Sumpter Valley Dredge State Park

 

The Sumpter Valley Gold Dredge sits at the base of the majestic granite peaks of the Elkhorn Mountain Range adjacent to the historic town of Sumpter along the Elkhorn Scenic Byway, and is the cornerstone of the Sumpter Dredge State Park.

Photo Gallery
Photo Gallery

The surrounding landscape still bears the scars from when this massive gold dredge scoured the riverbed for gold and miles of tailings line the banks of the river, a remembrance from the prosperous days of mining. The Sumpter Valley Dredge left much of the rocky footprint that you’ll see on your trek along Highway 7 between Phillips lake and Sumpter. The dredge is an important link to Oregon’s pioneering past and development. It is one of the largest and most accessible gold dredges in the U.S..

The Sumpter Valley Gold Dredge is the last of three built on the Powder River. Built in 1935, it ran until 1954, and dug up more than four million dollars worth of gold by a simple, but dramatic method. Sticking out from the dredge’s hull is a massive boom bearing 72 1-ton buckets. The buckets, moving like the chain of a chainsaw, would bore into the riverbank and carry the loose rock back into the dredge interior. Once inside, the rock would pass through a series of steel cylinders to separate the material by size, sending the smaller material deeper into the dredge. Using water and sluices, the gold would be separated from the sediment. The spoils from this process and larger rock pass through the back of the dredge and are deposited behind it via another boom.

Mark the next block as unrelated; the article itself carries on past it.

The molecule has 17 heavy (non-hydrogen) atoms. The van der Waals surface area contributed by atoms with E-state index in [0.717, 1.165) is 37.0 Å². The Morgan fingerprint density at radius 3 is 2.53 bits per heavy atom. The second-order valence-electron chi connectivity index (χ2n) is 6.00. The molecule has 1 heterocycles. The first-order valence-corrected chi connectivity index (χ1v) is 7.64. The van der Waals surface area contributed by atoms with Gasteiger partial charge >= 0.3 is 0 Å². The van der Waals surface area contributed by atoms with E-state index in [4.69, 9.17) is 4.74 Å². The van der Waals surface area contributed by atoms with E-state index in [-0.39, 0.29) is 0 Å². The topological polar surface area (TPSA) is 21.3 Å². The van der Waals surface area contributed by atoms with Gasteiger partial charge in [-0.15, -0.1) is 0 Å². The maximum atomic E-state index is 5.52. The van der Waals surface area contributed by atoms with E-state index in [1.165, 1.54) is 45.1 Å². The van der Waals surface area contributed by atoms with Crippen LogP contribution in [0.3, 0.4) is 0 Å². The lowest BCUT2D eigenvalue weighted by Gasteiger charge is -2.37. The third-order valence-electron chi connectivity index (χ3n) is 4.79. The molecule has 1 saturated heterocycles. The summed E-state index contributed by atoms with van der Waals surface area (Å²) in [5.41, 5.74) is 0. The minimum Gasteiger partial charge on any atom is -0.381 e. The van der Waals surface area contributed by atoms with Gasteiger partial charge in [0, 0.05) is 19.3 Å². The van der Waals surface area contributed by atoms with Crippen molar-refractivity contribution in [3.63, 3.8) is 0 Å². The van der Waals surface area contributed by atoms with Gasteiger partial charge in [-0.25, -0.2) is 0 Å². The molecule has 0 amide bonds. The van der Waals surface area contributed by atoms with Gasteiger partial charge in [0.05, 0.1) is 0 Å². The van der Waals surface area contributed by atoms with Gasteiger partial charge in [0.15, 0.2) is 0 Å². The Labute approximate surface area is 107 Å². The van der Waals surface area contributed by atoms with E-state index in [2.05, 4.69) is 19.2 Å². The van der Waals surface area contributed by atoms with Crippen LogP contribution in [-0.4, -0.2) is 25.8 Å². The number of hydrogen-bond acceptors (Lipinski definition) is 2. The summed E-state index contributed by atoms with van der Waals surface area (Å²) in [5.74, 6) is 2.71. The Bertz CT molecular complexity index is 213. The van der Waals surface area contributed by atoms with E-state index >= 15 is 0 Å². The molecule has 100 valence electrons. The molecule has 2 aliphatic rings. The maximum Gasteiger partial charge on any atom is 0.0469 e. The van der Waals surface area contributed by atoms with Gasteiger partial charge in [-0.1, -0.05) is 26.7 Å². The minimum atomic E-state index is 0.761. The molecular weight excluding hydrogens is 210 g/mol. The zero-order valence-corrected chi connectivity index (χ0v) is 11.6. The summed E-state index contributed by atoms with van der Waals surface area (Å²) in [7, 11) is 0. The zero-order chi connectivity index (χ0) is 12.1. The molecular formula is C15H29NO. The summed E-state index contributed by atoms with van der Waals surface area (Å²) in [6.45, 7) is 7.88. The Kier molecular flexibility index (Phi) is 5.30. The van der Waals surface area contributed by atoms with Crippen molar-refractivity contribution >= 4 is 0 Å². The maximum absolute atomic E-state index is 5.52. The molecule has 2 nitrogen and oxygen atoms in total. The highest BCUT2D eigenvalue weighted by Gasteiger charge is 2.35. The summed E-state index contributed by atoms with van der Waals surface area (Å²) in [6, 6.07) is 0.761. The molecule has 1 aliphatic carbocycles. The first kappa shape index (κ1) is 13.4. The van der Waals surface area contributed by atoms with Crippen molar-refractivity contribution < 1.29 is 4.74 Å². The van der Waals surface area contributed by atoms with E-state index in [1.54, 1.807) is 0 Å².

Visitors to the park can take a guided tour of the dredge and wander for hours through the interpretive hiking trails that meander through the tailings left behind by the dredge.

. After visiting the dredge and perhaps taking a gold panning lesson from the park rangers, there’s lots more history to explore at the Sumpter Valley Railroad, which delivers passengers to the Sumpter Station located at the entrance to the park. Or, continue to explore the area’s Gold rush heritage across the street at the Cracker Creek Museum of Mining before continuing along the byway to the ghost town of Granite.